Eventually, we got near the end of the jeep trail (which popped out on the Blue Ridge Parkway) and climbed up to the actual summit of the mountain - Bald Mountain. As we made our way to the top, the best campsite we'd ever seen came into view. There was a huge wide open area, a fire pit, a stack of firewood someone had left, and even a little folding chair. It was almost too good to be true. Plus, there were insane views of the mountains all around.
You can see how happy the hot dinner made Will
After getting camp set up, we made a fire and cooked some dinner. We each had some Ramen noodles and instant mashed potatoes, which was a very filling and satisfying dinner.
As a testament to the campsite, normally I go into my tent to sleep an hour or so after sunset on bikepacking trips, but this night, with such a great place to hang out, we ended up sitting around the fire talking and enjoying the views until almost 11 o'clock.
The next morning, we descended off the mountain top about a mile or two to the Blue Ridge Parkway. We cruised along the extremely scenic parkway for 25 or so miles before descending into a town for supplies. After getting a bite to eat, we cruised along the valley for a while before getting to a fire road that leads into the Shenandoah National Park.
We each bought an online national park pass and climbed up the fire road, which led to Skyline Drive. I gotta say, Skyline Drive, especially the more southern part of it, is really amazing. It was literally endless views and a perfectly manicured road.
After 30-40 miles on Skyline Drive, we reached a national park store and got some supplies. It was pretty cold up there, and I remember shivering quite a bit sitting on a park bench eating a sandwich and drinking a Dr. Wham (an obvious rip off of Dr. Pepper).
After checking the map, we found another fire road that led out of the national park a couple miles ahead on Skyline Drive, so we started descending down that road in search of a campsite. About halfway down we found a flat spot off in the woods. It was a nice place to camp, so we set up our tents there and cooked dinner. Unfortunately, national park rules prohibited open fires, so we couldn't get a fire going. Although, cooking some more ramen at night gave us something to do, and it was a pretty warm (relatively) evening to hang out.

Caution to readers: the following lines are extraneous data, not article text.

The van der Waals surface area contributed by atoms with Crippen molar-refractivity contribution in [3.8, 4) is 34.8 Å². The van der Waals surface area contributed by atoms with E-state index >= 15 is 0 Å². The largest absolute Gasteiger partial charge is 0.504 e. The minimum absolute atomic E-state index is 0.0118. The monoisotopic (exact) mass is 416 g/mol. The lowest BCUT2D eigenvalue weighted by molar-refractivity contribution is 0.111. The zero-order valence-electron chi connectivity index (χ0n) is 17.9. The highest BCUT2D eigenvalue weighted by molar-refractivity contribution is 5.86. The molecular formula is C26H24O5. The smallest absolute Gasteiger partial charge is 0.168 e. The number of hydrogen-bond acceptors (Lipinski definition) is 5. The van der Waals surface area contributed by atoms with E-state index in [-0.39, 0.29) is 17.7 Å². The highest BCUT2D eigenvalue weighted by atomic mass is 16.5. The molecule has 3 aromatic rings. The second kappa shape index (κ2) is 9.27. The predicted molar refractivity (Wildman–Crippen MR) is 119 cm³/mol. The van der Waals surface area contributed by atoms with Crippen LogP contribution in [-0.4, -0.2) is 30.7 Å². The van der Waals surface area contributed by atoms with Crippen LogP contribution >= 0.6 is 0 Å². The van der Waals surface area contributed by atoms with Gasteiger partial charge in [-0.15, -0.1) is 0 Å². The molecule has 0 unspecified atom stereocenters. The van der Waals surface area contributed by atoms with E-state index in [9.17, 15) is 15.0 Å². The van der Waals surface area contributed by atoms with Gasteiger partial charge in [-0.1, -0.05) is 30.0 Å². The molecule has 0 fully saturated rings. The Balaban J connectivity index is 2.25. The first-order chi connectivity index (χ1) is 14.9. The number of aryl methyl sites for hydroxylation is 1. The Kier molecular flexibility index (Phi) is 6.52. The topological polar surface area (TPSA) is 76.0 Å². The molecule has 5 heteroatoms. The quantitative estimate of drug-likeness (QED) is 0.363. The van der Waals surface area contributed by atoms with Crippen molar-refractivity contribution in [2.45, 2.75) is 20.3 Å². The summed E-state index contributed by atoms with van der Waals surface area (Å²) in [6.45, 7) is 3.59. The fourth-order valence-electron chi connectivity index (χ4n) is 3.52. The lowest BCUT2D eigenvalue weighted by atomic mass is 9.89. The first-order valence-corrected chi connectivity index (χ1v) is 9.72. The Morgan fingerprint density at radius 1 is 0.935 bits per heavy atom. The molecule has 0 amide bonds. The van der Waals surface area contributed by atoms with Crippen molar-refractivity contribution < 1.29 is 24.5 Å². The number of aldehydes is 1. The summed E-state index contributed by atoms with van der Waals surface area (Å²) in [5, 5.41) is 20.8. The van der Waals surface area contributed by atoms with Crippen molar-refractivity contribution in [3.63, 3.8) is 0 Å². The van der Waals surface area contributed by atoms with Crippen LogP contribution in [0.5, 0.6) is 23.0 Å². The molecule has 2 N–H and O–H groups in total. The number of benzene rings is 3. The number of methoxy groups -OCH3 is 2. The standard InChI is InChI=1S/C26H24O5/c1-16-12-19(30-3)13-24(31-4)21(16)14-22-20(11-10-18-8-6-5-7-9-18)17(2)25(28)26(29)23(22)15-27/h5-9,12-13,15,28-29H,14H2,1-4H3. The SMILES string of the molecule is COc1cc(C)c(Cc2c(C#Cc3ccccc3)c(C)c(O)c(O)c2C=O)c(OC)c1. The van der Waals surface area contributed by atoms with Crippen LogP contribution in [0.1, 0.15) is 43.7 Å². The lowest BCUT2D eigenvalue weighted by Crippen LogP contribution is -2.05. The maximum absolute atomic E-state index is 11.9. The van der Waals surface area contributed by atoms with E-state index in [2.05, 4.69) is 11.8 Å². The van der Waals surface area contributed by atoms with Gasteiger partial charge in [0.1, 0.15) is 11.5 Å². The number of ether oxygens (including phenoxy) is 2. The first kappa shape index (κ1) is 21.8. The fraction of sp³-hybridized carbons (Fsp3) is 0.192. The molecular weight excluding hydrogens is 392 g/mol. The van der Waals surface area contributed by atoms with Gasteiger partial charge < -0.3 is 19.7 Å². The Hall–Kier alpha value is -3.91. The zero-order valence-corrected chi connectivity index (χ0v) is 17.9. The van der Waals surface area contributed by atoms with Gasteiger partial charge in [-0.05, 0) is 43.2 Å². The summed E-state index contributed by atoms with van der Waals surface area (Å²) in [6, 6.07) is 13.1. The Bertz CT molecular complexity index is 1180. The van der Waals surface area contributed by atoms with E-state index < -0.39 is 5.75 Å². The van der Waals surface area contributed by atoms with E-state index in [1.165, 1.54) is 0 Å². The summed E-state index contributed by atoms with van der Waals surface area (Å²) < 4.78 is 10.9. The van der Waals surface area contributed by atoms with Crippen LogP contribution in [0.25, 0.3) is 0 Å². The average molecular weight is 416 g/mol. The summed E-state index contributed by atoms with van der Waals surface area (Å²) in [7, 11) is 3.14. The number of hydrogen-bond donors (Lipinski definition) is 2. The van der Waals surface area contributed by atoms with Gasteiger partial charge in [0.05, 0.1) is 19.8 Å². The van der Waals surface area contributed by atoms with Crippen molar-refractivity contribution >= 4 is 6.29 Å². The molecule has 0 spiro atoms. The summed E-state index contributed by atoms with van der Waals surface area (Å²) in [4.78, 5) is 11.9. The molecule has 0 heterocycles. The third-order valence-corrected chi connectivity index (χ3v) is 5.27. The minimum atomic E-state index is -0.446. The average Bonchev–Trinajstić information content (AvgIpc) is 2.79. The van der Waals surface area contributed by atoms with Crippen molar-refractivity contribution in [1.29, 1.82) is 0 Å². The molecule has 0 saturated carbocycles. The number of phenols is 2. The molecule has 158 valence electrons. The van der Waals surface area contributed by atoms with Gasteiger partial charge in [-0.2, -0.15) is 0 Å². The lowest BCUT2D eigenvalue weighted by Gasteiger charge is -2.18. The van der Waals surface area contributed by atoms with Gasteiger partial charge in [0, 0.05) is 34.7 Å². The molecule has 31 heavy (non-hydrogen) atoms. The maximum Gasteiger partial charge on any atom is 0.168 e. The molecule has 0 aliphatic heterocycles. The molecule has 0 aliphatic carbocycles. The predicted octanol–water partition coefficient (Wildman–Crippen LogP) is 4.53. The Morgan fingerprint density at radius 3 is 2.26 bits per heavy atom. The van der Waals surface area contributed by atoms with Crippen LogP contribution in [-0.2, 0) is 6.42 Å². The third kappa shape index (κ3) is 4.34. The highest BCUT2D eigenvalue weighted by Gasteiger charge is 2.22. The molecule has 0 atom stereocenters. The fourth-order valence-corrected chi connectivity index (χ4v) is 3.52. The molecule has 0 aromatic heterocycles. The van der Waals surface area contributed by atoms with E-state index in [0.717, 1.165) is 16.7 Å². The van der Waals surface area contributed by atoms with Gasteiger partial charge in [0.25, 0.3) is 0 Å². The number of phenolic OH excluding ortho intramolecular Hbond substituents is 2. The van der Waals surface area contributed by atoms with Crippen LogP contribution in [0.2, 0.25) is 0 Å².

The next morning we woke up to expected rain. We packed up our gear in the rain and descended out of the national park to a small diner in the nearby town.
When we got into the diner, it was obvious to everyone in there that we were pretty cold and wet. As soon as we sat down, the waitress came over and asked if she could bring us each a hot cup of coffee. Will quickly said yes, but I don't like coffee, so, like a toddler, I asked for some hot chocolate.
"With marshmallows?", the waitress asked, probably trying not to laugh.
"Sure", I replied, trying my best not to seem like a child.
But alas, like Neil Young says, "I am a child".
Regardless, the hot chocolate was good. So was the chicken fried steak and blueberry pancakes.
After breakfast we rode along the valley for a while before reaching the big climb into Massanutten. It started off mellow, but the road quickly turned into a wall and Will turned the screws on me. We always joke with each other that we don't bikepack like normal people and go easy, we go really hard on all the climbs all day and treat it almost like a normal ride. That's the long winded way to say I was totally gassed at the top of the climb, but it was a terrific view of clouds in the valley.
After the climb, we descended down into the Massanutten valley and rode along the scenic farmland roads back to the parking lot.
And that's where the story should've ended.
But instead, I got my keys out and went to unlock the car and... nothing. The car battery was dead. We must've forgot to turn off one of the lights in the back of the car that we turned on when we woke up.
After a minute or two of "dang, that's a bummer", we decided to try flagging someone down to jump the car. After a few minutes of waiting, a friendly man in a van drove by and helped us out. Within a couple minutes my car was started and we profusely thanked the man.
It was another awesome trip, and it makes me realize how thankful I am for a lot of things. Having the opportunity to do a bikepacking trip and explore new mountains is something I'll always be grateful for, ad I'm particularly grateful to my parents for letting me do it. Plus, I'm always thankful that Will likes these kind of trips too, it's a lot of fun to do a bikepacking trip with him.
I can't wait to ride the Great Divide route this summer with Will, starting in Banff, Canada, and going all the way to the Mexican border. It's going to be bueno.